March 7, 2019

Video Disrupted: The shift in video as our primary storytelling vehicle.

On August 1, 1981, at precisely 12:01 AM, MTV aired “Video Killed The Radio Star”, the first music video ever broadcast on television. Buggles’ one-hit-wonder added video to our cassette tapes and records, and forever changed how we engage with and consume music.

Fast forward thirty one years, and video is still making enormous impacts.

As marketers, we know video is the most compelling vehicle in storytelling. As video continues to evolve, are we prepared to take advantage of this powerful resource in our branding, marketing and communications strategies?

In the 2019 Health Care Marketing Trends Report, we explored how successful brands share their stories through personalized, interactive video.

The massive shift away from traditional cable viewing to over-the-top (OTT) streaming, increased consumer expectations of interactive experiences with video, and the staggering improvements in technology are driving marketers to re-prioritize video in their marketing strategies and budgets. 

Commercials: Then versus Now

In 1941, the world’s first ever commercial aired for the Bulova Watch Company. The ad was 10 seconds long, cost (in today’s dollars) between $4 and $9 to make, and was seen by roughly 4,000 people in New York City. Over the ensuing several decades, brands invested millions in television advertising, from sponsored programs to traditional :30 and :60 commercials to infamously expensive Super Bowl campaigns.

The first seismic shift in commercial advertising was the result of cable television and remote controls. With the advent of cable, viewers’ program options increased from 4 or 5 stations to hundreds. And remotes allow viewers to easily flip among those hundreds of channels as soon as a commercial began. 

VCRs then became mainstream, allowing viewers to manage and organize their television consumption. For the first time, viewers could watch specific programs when they wanted. And with fast-forward buttons, VCRs created the first “skip this ad” opportunities. 

Today, cord cutting is a major trend. Over-the-top video viewing accounts for more than 25% of all TV viewing in the U.S. Linear TV ratings are plummeting, as Connected TVs (CTVs) now outnumber cable boxes.

With the mainstream adoption of OTT and CTV, marketing efforts must dramatically shift. Gone are the days of exclusively leveraging program content or time-of-day to determine media placement. 

Mass broadcast is not a bad media strategy. It’s simply incomplete. 

CTV and OTT allow advertisers to directly reach specific, high-value viewers. Healthcare marketers who solely invest precious dollars in traditional media tactics are neglecting core audiences. And opportunities to serve targeted messages to drive buying behaviors are unrealized.

Illustration by Johnny Utterback

Consumer Behaviors and Expectations 

Video has revolutionized how we access information and make buying decisions. 

As humans, we are physically wired to respond to movement, the intonation and pitch of voices, and body language, all of which create strong emotional connections. Additionally, our brains process visual data 600,000 times faster than text.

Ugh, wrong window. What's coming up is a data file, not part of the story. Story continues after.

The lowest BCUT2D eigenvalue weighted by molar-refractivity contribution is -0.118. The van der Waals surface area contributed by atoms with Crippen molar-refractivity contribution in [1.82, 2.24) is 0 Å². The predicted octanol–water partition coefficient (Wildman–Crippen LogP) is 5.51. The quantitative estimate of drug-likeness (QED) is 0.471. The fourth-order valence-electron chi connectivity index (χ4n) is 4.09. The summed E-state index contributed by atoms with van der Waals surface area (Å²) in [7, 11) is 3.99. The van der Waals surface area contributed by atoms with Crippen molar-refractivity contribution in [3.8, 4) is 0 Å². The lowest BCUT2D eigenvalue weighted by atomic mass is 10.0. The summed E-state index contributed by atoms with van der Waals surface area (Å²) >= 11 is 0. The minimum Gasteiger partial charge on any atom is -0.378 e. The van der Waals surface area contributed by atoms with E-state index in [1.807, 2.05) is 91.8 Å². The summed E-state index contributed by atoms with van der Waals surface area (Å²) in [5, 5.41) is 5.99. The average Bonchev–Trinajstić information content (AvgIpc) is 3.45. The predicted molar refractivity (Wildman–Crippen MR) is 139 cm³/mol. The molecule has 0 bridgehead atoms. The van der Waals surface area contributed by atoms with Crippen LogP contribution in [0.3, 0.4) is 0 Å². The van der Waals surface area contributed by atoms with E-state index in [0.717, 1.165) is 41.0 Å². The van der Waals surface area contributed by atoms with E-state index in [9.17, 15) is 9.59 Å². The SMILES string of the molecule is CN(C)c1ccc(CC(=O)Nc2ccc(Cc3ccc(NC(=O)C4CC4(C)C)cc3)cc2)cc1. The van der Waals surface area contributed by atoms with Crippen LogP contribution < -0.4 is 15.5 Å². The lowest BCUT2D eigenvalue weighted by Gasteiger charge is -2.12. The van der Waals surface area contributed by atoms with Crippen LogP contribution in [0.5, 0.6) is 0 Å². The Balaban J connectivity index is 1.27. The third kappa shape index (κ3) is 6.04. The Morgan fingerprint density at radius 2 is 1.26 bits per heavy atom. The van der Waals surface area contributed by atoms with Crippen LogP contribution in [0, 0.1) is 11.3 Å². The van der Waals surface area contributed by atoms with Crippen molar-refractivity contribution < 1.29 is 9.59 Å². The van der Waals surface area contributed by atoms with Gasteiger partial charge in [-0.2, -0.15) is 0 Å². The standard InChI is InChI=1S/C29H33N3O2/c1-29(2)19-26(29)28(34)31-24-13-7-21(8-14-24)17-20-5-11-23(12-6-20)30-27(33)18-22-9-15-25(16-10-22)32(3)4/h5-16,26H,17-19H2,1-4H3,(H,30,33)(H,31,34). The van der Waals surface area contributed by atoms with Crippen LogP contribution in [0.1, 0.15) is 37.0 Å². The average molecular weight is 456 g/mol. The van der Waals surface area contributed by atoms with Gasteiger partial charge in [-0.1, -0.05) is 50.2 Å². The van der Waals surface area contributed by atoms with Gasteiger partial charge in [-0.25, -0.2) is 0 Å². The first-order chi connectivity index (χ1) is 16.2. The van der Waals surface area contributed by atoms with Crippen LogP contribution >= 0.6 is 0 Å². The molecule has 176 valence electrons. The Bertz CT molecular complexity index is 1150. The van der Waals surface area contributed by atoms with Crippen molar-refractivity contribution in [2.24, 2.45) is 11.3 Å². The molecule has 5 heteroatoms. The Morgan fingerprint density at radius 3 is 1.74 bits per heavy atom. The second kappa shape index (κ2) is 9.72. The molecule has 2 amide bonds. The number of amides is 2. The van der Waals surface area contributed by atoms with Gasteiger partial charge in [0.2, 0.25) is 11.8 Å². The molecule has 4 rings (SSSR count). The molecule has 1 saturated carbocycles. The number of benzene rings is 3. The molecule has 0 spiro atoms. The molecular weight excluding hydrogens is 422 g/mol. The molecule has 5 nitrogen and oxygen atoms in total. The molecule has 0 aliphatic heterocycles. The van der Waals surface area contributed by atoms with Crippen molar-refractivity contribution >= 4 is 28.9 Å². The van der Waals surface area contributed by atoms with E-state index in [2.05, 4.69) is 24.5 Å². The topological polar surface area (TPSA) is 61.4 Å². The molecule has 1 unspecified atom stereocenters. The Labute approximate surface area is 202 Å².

Simply put, we are naturally drawn to video. 

Enter YouTube, the second largest search engine. YouTube displays more than 1 billion hours of video each day, and more than 300 hours of video are uploaded every minute. We search for video on every imaginable subject, from how to change a spark plug to how to find a new doctor.

Not only do we prefer video when gathering information, video also works to convert potential customers. We spend about 88% more time on sites with video, and video accounts for 80% of consumer online traffic. According to Unruly, enjoyment of video increases purchase intent by 97% and brand association by 139%! 

And we watch videos when and where we want, right from our smartphones, resulting in nearly three-fourths of the buying journey completed independently. Consumers delay speaking directly with someone in an organization for as long as possible, opting to research, learn and make preliminary purchase decisions on their own. Because of this, marketers must develop engaging video content to attract and retain the attention of customers and guide them through the buying cycle.

Consider a patient’s journey through any of your service lines. In what ways might video influence the buying decision? Video is not just a commercial to generate awareness but is a tool to drive patient behaviors, and ultimately choose your brand.

Technology’s Impact on Video

The rapid evolution in smartphone camera technology and the availability of editing apps are pushing the boundaries of video production and creating opportunities to easily share inspiring stories in real-time on social and gaming apps.

As people make a decisive shift toward consuming most messages on their mobile devices, marketers, brands and advertising professionals must change the way they tell brand stories.

With every story, highlighting certain elements will drive different consumer behaviors. And that means particular mediums are best suited for different stories. Sophisticated video production and editing are still very much in demand and necessary. No matter how great the technology, a camera is just a tool in the arsenal to tell a brand story. A solidly engaging video requires a compelling human experience to bring the story to life.

If you’re interested in expanding your video presence, we’d love to explore possibilities with you.